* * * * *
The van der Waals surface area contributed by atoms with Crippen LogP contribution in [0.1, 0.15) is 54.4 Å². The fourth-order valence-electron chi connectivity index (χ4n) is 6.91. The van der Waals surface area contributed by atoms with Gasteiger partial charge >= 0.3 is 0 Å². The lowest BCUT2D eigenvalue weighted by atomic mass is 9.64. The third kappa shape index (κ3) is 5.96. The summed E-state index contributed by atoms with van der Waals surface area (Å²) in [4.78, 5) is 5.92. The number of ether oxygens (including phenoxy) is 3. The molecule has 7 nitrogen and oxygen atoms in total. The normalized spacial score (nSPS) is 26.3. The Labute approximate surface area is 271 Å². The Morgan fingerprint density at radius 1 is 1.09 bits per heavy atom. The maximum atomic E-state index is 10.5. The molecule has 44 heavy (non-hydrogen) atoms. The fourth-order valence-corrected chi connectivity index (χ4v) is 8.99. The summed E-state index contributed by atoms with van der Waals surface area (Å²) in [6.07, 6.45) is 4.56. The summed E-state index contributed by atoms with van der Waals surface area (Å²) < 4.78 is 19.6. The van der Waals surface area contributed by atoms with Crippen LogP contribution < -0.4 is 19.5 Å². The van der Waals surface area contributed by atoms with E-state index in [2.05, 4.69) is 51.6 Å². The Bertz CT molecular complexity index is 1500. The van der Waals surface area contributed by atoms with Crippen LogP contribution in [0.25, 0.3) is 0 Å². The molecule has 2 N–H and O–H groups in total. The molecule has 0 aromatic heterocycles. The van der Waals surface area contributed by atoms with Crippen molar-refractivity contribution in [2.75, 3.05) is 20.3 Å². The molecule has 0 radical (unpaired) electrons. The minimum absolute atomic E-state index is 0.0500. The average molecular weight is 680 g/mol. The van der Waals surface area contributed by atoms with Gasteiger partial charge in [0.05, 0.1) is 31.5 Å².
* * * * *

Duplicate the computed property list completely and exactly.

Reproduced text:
The van der Waals surface area contributed by atoms with Crippen LogP contribution in [0.1, 0.15) is 54.4 Å². The fourth-order valence-electron chi connectivity index (χ4n) is 6.91. The van der Waals surface area contributed by atoms with Gasteiger partial charge >= 0.3 is 0 Å². The lowest BCUT2D eigenvalue weighted by atomic mass is 9.64. The third kappa shape index (κ3) is 5.96. The summed E-state index contributed by atoms with van der Waals surface area (Å²) in [4.78, 5) is 5.92. The number of ether oxygens (including phenoxy) is 3. The molecule has 7 nitrogen and oxygen atoms in total. The normalized spacial score (nSPS) is 26.3. The Labute approximate surface area is 271 Å². The Morgan fingerprint density at radius 1 is 1.09 bits per heavy atom. The maximum atomic E-state index is 10.5. The molecule has 44 heavy (non-hydrogen) atoms. The fourth-order valence-corrected chi connectivity index (χ4v) is 8.99. The summed E-state index contributed by atoms with van der Waals surface area (Å²) in [6.07, 6.45) is 4.56. The summed E-state index contributed by atoms with van der Waals surface area (Å²) < 4.78 is 19.6. The van der Waals surface area contributed by atoms with Crippen LogP contribution < -0.4 is 19.5 Å². The van der Waals surface area contributed by atoms with E-state index in [2.05, 4.69) is 51.6 Å². The Bertz CT molecular complexity index is 1500. The van der Waals surface area contributed by atoms with Crippen LogP contribution in [0.25, 0.3) is 0 Å². The molecule has 2 N–H and O–H groups in total. The molecule has 0 aromatic heterocycles. The van der Waals surface area contributed by atoms with Crippen molar-refractivity contribution in [2.75, 3.05) is 20.3 Å². The molecule has 0 radical (unpaired) electrons. The minimum absolute atomic E-state index is 0.0500. The average molecular weight is 680 g/mol. The van der Waals surface area contributed by atoms with Gasteiger partial charge in [0.05, 0.1) is 31.5 Å².